I’ve been a junior football coach for about five years now. And before that I produced coaching products for the FAW. I knew that young players often suffered problems due to growth spurts, but it’s not until you see the change in a young footballer before your very eyes that you realise what an effect the simple act of growing up can have on a player.
The player in question was pretty good very early. He stood out as a talented footballer in under 7 games and his skillful, left footed dribbling soon attracted attention. By the time he was nine years old he had been selected for Wrexham FC’s Development Centre in Bangor, and a year later he was accepted into the Bangor City Youth Academy.
As a 7-9 year old the thing that stood out was his balance. He moved beautifully down the wing and while I am in no way comparing his ability, the easiest way to imagine his play would be to think of Ryan Giggs. That’s the type of player he was, and he moved with a similar light-footed, well-balanced flow. While he wasn’t always the most effective player due to lack of physicality and power, he was one of the most skillful in an admittedly small catchment area.
Then about 12 months ago, he started saying that his heel hurt after training sessions on the astroturf. It was obviously a muscular complaint, but I didn’t pay too much attention. I thought it was his new astroturf shoes, and that he would get used to them. But then he received a new pair for Christmas and the problem got worse. We noticed that he just wasn’t covering the ground he used to on the flanks, and then he would limp home after a training session.
A visit to the GP was inconclusive, though Sever’s Disease was mentioned as a possibility. Quite simply, this happens when a child’s bones grow quicker than his tendons and muscles. The tendons become tight at they try to stretch to match the growth spurt. It is common amongst 10 year old children who play a lot of sport.
Bangor City noticed the problem, and sent him to an appointment with their club physio. During a two hour session, it was discovered that the player had a slight problem with flat feet. The new type of solid-based astroturf shoe wasn’t helping matters and orthopaedic inserts were recommended immediately. It was also recommended that he wore arch-supporting running shoes instead of normal trainers.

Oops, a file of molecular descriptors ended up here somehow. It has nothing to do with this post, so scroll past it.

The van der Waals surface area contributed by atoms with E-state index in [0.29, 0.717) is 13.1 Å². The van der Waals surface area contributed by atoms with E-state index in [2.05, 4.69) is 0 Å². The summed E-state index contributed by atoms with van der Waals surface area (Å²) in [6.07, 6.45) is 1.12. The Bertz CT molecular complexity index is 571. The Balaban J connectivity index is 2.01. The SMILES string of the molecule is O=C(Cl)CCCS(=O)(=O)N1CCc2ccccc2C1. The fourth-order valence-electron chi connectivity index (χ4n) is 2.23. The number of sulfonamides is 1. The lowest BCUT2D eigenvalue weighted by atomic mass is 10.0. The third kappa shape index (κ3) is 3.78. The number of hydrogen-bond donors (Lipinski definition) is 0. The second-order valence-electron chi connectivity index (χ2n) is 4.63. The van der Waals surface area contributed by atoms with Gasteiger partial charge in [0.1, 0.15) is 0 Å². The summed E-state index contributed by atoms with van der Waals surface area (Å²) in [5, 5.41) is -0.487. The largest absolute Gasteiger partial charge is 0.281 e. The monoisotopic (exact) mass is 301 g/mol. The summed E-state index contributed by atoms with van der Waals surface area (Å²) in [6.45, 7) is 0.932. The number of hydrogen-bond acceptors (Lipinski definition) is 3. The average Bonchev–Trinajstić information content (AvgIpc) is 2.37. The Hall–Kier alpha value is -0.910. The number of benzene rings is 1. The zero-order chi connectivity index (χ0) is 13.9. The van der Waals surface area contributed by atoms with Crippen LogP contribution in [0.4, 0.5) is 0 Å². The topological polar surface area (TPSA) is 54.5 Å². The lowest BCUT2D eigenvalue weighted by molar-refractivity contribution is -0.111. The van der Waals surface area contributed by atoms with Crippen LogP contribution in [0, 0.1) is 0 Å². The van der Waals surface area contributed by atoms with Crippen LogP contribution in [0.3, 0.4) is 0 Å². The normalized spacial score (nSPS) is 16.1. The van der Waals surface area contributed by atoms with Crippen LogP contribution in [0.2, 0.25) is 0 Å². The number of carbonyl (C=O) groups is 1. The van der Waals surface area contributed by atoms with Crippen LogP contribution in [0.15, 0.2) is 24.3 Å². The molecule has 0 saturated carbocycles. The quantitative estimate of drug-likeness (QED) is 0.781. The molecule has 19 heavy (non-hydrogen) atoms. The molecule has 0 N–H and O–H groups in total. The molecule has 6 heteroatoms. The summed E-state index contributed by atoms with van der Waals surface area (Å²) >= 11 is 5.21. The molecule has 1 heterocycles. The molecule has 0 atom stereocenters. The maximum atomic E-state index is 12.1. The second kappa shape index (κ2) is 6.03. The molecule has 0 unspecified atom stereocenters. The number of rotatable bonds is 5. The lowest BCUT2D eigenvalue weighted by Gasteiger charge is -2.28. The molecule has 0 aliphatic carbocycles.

The player’s hamstrings and calf muscles were also very tight, and this is what was causing the heel pain. His bones were growing, and his muscles just weren’t keeping up. A series of stretching exercises were prescribed, along with a period of rest, which was duly taken during the Summer Holidays. No organised football for two months.
The player came back in the Autumn refreshed and with much reduced heel pain. We thought that everything would soon be back to normal. It was just a matter of time.
But he just isn’t the same player that he was before the problem developed. The tight muscles have restricted his movement, and he is very obviously running defensively. He is instinctively restricting his leg movement in order to protect himself from pain. Whether the pain would still be a problem if he ran more freely, or if this is now just a habit learnt from the period when it was, I couldn’t say. But whatever the issue, it’s changed the way he moves. He runs on his heels.
He’s still a good player. His touch is still there, and ironically, the inability to dribble and sprint past defenders like he used to has allowed his vision to develop. He is far more likely to play a killer through-ball than go on a mazy run. He has matured, and his passing and defensive game has come on. But he doesn’t move elegantly, and his stamina has dropped noticeably.
If you didn’t know him, you wouldn’t say he had a problem, you would just think he ran awkwardly and wasn’t very fit. But I’ve seen him play for the past 4 years, and the change is immense. Remember I said he moved like Ryan Giggs? Well now he looks more like Chris Waddle. He’s hunched over the ball and looks slightly uncomfortable in his own skin.
One of the tests the physio gave him was to stand on one leg with his eyes closed. He couldn’t do it. Apparently this is a common indicator that a child is going through growth spurts, and his balance and co-ordination is affected. I was told of a young goalkeeper with Liverpool Academy who simply started misjudging the flight of the ball. He had just gone through a period of rapid growth and his brain hadn’t adjusted to the length of his arms. Routine saves were being missed.
I didn’t think that good balance could be learned. But apparently it can. The physio recommended that our player brushes his teeth every morning and night standing on one foot. He suggested that this was a good way for all youth players to improve their balance, whether they have specific growth and co-ordination problems or not.
Our player is doing what he can. He does his stretches and he wears his inserts. He is working with an athletics coach to correct his running style. The hope is that once his muscles catch up with his bones that everything will be fine, and his balance will return.You hope that his coaches remain patient and make allowances for the huge changes that go on as a young boy develops. But how many good prospects have been discarded due to the effects of growth? How many prospects never attain their early promise?
Our young player is getting despondent. He keeps saying “it’s not fair that this is happening to me.” Unfortunately mate, it happens to all of us. It’s called growing up.